Noted author and founder of Joan Vass, USA, Michele Gerber Klein presented a wonderful lecture based on her book: Charles James: Portrait of an Unreasonable Man at Virginia Robinson Gardens on September 28, 2018. As a special bonus for the audience, member Regina Drucker brought an original and rare Charles James blue periwinkle evening gown from 1933. It came from the collection of Marit Guinness, a beer and banking heiress, whose parents were friends of James’ parents. Marit grew up with Charles, and her mother was one of his first clients.
According to Michele, the British designer Charles James, born in 1906, was one of the 20th century’s most brilliant designers; he was the “enfant terrible” of the fashion world, with his acerbic wit, litigations, and anger at perceived slights. However, referencing the title of her book and a quote by Bernard Shaw, Michele countered that “Reasonable men accept the world as it is. It is therefore that all progress depends on the unreasonable man.”
James’ genius and mastery of cut and construction “earned him an enviable clientele composed of the best-dressed swans and tastemakers of his generation,” said Michele. These included Jennifer Jones, Babe Paley, Austine Hearst, and Dominique de Menil whose Philip Johnson home he re-designed and decorated. James was highly esteemed by his peers; the Spanish designer Cristobal Balenciaga called him “not only the greatest American couturier, but the world’s best — a creator who elevated dressmaking to a pure art form.” As the ultimate compliment, Chanel and Schiaparelli bought his clothes to wear for themselves.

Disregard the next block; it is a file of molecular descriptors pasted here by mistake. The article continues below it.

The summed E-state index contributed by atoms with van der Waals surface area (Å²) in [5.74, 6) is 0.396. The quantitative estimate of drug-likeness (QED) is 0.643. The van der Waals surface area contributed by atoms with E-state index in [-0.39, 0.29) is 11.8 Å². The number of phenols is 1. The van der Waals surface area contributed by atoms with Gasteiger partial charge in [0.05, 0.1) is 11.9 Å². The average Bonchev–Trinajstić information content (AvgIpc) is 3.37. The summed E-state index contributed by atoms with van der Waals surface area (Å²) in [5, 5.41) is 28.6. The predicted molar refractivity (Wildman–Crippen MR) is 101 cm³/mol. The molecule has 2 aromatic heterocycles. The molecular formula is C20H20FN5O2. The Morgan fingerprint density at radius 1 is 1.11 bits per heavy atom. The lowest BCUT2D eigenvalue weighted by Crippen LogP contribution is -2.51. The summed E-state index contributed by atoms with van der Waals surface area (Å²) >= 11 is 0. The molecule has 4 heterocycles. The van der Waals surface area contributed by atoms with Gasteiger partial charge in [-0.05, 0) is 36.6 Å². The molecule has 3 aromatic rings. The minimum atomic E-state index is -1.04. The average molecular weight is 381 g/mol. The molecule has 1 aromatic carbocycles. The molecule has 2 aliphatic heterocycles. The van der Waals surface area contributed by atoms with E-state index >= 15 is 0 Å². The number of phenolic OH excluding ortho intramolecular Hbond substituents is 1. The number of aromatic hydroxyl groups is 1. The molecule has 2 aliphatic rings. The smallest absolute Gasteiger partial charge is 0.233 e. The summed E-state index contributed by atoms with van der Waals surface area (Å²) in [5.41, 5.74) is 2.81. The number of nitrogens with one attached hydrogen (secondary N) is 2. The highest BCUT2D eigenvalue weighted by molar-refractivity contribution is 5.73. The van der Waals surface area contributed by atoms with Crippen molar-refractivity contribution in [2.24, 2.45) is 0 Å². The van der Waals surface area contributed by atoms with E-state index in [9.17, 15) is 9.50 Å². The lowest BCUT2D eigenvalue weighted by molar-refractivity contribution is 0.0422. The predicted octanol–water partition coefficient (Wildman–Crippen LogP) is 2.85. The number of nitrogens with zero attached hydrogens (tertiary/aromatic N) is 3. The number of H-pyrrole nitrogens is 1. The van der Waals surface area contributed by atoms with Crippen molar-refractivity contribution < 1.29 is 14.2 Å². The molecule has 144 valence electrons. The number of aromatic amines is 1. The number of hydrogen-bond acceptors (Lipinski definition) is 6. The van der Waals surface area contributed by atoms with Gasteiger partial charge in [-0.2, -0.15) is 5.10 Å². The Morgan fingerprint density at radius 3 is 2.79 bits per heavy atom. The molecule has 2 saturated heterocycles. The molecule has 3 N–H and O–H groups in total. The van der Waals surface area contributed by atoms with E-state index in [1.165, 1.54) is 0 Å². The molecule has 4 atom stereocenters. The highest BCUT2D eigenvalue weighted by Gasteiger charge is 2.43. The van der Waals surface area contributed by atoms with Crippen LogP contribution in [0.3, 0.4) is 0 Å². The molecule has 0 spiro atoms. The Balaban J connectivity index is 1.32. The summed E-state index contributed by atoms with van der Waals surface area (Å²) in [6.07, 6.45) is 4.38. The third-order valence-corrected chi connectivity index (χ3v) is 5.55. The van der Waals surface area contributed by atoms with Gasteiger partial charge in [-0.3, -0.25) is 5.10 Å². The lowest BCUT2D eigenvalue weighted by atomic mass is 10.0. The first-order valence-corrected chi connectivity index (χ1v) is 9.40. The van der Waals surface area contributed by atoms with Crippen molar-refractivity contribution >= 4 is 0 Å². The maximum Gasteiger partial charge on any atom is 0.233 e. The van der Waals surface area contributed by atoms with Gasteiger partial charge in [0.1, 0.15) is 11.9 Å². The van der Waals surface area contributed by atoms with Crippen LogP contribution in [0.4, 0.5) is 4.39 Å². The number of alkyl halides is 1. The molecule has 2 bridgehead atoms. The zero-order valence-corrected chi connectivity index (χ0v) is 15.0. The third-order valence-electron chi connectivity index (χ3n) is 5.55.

A demanding perfectionist, he worked painstakingly on his designs. Not only did he craft romantic ball gowns that were “poems in cloth,” he pioneered many innovations. Among them were the first zipper dress, the down or puffer jacket, fake fur, the first wrap dress in 1929 (and acknowledged by Diana Vreeland). He also invented a sports bra for one of his clients, an heiress and avid golfer.
In 2014, Charles James was the subject of a retrospective at the Metropolitan Museum of Art, which was curated by Harold Koda. The latter wrote the foreword to Michele’s book who dedicated each chapter to one of his important muses. Among them were Elsa Schiaparelli, Anne, Countess of Ross, Millicent Rogers, Elizabeth Arden, and his wife. The famous photographer Cecil Beaton took many pictures of James’ work that are illustrated in the book.
James died in 1978 in Manhattan’s Chelsea Hotel. His life was populated by a Who’s Who of captivating and glamorous figures. Michele concluded her lecture to much applause and appreciative comments: “Wonderful!” “Delightful!” and “Michele captured his essence beautifully!”
After the lecture, the guests sat at stunning tables designed by Education co-chair Adrienne Horwitch, with the help of Andrey Yun. Centerpieces of wire mannequins draped with organza ball gowns in pastel colors decorated the tables. Wreaths of flowers and leaves encircling the mannequins completed the shimmering tableaux — so fitting with the glamorous theme of the lecture.
Michele signed her book as the guests feasted on Joe Monteferante’s delicious menu of green goddess salad, spinach and cheese souffles, citrus salmon with beets, chicken with corn salsa, and the most scrumptious chocolate silk tart. The Friends are so grateful to our wonderful Education co-chairs Adrienne Horwitch and Cindy Fields for organizing such a delightful and memorable day for us to enjoy!
Post by Linda Meadows
Friends of Robinson Gardens Board Member
Photos by Dana Reston and Diane Jenkins